InfoCrap. Need I say more? ;-) I often use Google instead:
CL programming reference v5r4 filetype:pdf

The InfoCenter links are not in a manual form; the navigation frame is there, but you have to click the open book icon below the frame, to see the context of the navigation, instead of the search result list [which has a flashlight icon to the right of the book]. Find the "Printable PDF" links in the navigation frame, to find documentation in book form.

The above search string will find the v5r4 CL programming reference [obviously replace with v5r3 as needed], which is the same rbam6.pdf that is listed in the /Printable PDFs/ under the /Control Language/ topic in InfoCenter under the /Programming/ heading. However the text for the link in InfoCenter does not give any hint that it is the Control Language Programming reference, having only "Control Language". This is just one of the reasons for its not so pleasant moniker noted first.

The *DEC type indeed allows the precision to be specified on values entered on the parameter, irrespective of the precision defined for what the CPP receives. Instead of validation that would identify the value as an error, the specified value is simply cast to the expected precision [with truncation] to be passed to the CPP.

The allowed decimal values would either need to be specified explicitly as a list of valid values [but limits for /restricted/ values will surely not allow for one thousand values in a VALUES list, which is valid only for signed integer types] or validated by a separate means. The CPP or a Validity Checking program could validate the data; but that is noted as undesirable. On a side note, a Choice Program could present the list of allowed values, but they are pretty lame since they do not build an actual selection list, nor does it help in any way to get only one of those values except as visual cue; I do not think the CHOICE(*VALUES) would do that for a simple decimal range.?

For the Integer types, the length can not be specified, irrespective of an established limited RANGE; even though that would seem to enable a limited presentation length. This is because the prompt for Integer is built to handle values according to the data TYPE only. However, the range is still enforced. There would just be no visual cue to the user [by the room provided for input] that the specified value must be only up to three digits in length nor that precision is zero. The visual cue must be instead, specified on the text describing the prompt and perhaps even implied by the parameter [name] itself; "Number of widgets", where it is intuitively obvious to the user that widgets are known always to be whole.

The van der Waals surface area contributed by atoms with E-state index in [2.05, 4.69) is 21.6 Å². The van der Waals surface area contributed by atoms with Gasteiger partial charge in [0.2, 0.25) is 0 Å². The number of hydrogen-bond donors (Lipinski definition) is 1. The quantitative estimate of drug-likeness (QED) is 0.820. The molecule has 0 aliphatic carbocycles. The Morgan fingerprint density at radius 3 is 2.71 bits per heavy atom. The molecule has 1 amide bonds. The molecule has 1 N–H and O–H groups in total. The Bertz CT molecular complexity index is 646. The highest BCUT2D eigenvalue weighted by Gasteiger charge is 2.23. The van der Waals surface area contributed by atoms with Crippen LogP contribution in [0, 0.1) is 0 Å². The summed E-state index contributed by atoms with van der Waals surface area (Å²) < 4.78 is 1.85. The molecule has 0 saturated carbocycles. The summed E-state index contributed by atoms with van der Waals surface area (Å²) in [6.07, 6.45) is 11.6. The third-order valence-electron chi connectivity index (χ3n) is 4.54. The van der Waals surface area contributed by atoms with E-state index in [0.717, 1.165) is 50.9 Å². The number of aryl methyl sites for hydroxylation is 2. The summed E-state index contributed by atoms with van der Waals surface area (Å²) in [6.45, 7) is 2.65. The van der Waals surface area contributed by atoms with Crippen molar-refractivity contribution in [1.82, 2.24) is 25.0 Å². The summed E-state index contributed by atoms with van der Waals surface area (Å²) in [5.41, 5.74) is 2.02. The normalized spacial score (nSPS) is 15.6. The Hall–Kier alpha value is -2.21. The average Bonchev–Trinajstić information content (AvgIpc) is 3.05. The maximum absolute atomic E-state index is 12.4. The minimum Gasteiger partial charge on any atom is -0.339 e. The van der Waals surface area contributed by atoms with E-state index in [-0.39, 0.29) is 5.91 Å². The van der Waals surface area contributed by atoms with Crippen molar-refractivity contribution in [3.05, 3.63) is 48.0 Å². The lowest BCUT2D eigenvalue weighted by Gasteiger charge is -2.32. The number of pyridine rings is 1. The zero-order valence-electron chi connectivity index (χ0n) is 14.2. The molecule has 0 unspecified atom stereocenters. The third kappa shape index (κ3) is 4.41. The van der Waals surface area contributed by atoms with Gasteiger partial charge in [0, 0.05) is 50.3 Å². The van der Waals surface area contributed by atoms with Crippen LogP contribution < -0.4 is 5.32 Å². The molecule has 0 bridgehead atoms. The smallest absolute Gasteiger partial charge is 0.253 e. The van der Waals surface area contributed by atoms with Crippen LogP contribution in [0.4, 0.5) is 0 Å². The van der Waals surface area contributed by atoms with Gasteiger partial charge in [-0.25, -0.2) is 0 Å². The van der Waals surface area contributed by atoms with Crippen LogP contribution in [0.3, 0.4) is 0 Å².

The Initial Prompt Length can sometimes limit what is established for the data type and length, by including the INLPMTLEN on the PARM [or QUAL or ELEM] specification. But that feature is disallowed for the numeric and date/time types. The default length is unstated in that topic, for the integer types.

Does the following suffice, with the text to hint at the values, since the prompt length can not be shortened?

CHOICE('001-999') PROMPT('SaveSet Number (1-999)')

Regards, Chuck

Dan wrote:
Question 1:
I am trying to find the IBM reference manual for command programming
on InfoCenter (V5R3). I didn't find the PDF for it, so I searched
for "choice program" see if that would point me to it. The search
takes me to the "Qualifier Definition (QUAL)" page, but this isn't
what I'm looking for, and I was hoping that I'd get a link that would
take me to the table of contents for the manual but I am unable to
navigate to it. Frustrating!

Since I can't figure out Question 1:

Question 2:
I want to define a parameter on a command as a 3-digit integer, with
a range of 001 - 999. If I define it as TYPE(*DEC), the definition
allows non-integer decimals (i.e., 9.123, 147.9, etc.). I tried the
integer types *INT2/4 & *UINT2/4, but those don't play nice with the
LENgth value of 3. I would like to avoid having to write a command
validation program. Ideas?

This thread ...


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